David Cameron’s own election agent and one of his ministers are fighting plans to build more than 100,000 new homes in near his Oxfordshire constituency.
The protests have emerged after the Prime Minister said that local Tory-run councils do not have a “not-in-my-back-yard” view towards development.
Mr Cameron told BBC Radio Four on Tuesday that he did not “accept” that Conservative-led councils had a Nimby view towards new house building.
He said: “We have a locally-driven planning system where the first decision is made by the local district council.
“If I take my own district council, controlled by the Conservatives, in West Oxfordshire, it makes its decisions but actually we’ve been building in West Oxfordshire more houses than was actually set out under our plan. So I don’t accept that all these councils are Nimbys.”
The report recommended that up to 106,560 additional homes – or between 4,600 and 5,30 homes a year – are needed across Oxfordshire between 2011 and 2031.
The report – published in March – replaced previous forecasts which said only 55,200 new homes were needed between 2006 and 2026.
Mr Norton, the West Oxfordshire leader, told the Oxford Mail that the forecast – which will force his area to build 660 new homes a year – was “wrong”.
He said: “I think the number is wrong for West Oxfordshire, and if our officers decide it is inaccurate we will be challenging it.”
A West Oxfordshire spokesman added that Mr Norton and his fellow councillors “will decide locally an appropriate housing target figure for inclusion in the final version of the Local Plan which will then be tested through public examination”.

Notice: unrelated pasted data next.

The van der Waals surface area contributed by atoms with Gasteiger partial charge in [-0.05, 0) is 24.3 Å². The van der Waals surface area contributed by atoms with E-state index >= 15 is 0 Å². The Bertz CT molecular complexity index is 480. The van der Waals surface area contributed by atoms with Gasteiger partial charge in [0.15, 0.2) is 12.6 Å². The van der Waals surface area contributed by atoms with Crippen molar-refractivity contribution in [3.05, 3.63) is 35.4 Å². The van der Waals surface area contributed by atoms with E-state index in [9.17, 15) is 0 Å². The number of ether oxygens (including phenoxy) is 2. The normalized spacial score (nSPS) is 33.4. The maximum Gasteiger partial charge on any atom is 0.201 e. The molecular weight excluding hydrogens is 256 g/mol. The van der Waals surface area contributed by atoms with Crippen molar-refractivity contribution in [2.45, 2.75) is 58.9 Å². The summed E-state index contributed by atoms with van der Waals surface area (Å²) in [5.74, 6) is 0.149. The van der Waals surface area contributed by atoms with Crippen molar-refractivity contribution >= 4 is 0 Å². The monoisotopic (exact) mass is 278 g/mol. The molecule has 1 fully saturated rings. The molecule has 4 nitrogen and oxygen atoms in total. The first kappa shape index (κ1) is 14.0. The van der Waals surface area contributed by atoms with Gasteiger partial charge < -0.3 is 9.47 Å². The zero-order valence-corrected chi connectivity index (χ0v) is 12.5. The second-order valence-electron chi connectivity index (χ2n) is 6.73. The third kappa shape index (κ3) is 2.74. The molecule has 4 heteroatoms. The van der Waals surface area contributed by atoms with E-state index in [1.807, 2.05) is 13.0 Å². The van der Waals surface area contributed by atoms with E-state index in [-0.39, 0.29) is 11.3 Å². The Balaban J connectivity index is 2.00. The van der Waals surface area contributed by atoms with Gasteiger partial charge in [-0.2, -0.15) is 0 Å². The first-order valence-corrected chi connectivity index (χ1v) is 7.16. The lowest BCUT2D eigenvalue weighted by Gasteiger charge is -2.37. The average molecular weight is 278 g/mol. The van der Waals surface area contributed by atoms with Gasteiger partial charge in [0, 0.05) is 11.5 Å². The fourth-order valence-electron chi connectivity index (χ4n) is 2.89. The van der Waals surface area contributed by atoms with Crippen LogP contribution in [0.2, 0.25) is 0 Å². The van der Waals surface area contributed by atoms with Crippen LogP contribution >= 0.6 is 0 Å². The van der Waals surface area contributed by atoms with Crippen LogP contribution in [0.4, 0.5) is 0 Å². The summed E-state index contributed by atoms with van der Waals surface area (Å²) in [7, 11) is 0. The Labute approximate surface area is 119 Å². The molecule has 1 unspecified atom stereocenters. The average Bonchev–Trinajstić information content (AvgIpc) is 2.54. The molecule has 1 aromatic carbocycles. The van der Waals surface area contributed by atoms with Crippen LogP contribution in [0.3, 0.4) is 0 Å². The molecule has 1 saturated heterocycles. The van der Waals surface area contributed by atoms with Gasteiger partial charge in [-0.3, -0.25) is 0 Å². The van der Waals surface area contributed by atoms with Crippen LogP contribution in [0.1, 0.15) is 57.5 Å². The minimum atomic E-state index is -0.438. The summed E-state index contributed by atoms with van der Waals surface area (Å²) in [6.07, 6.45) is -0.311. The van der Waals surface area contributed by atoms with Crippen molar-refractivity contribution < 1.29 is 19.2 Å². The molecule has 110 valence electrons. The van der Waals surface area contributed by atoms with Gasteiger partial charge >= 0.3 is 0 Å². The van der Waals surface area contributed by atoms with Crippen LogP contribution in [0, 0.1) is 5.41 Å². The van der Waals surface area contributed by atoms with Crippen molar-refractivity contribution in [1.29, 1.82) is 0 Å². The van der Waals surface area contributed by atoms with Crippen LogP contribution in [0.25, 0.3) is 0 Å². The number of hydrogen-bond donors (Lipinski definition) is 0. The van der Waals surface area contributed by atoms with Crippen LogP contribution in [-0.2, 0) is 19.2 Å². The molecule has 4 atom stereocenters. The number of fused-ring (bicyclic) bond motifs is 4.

Three other local council leaders also said they were concerned about the forecasts – which are 40,000 bigger than previous estimates.
The row has escalated after Ed Vaizey, a friend of Mr Cameron and the MP for Wantage and Didcot, complained to Nick Boles, the planning minister.
In a letter, sent on May 6, Mr Vaizey asked if Mr Boles and his officials “could consider an urgent review of the planning methodology that leads to such massive numbers of homes being planned so that more realistic outcomes result.”
He added: “I am in no doubt that more houses are needed in this area. However there is concern that the standard national methodology that has led to these numbers is over-estimating the actual demand locally.
“There are significant consequences for many local communities which are now faced with levels of growth that will fundamentally change the nature of settlements.”
In his reply on May 15, Mr Boles said that “the Oxfordshire authorities should be applauded for the proactive and co-ordinated approach they have taken”.
He made clear that the forecast for 100,000 homes did not account for local planning constraints, suggesting that the figure might decrease.
Local plans – which under planning guidance published in 2012 set out where building has to take place for five years – included green belt protections.
[Boles added]: “Your needs assessment will give you a clear sense of the challenge that you face, in providing enough houses to meet local need, but housing need alone is not the only factor to be considered when drawing up a local plan.”
Shaun Spiers, the head of the Campaign to Protect Rural England, said Mr Cameron should be looking to build on brownfield sites not the “green fields of Oxfordshire”.
He said: “David Cameron knows as well as anyone the danger of central targets that fail to meet local need and open beautiful countryside up to a developer free-for-all.”
If anyone has the boles letter to Vaizey please send it. Is Boles suggesting that constraints in Oxfordshire meean that the demand should be met in Northants and South Warwickshire – because of course Government Policy rightly says need should be met in full.
Is 100,o000 homes for Oxfordshire realistic and deliverable? Of course it is thats what Garden Cities are for.
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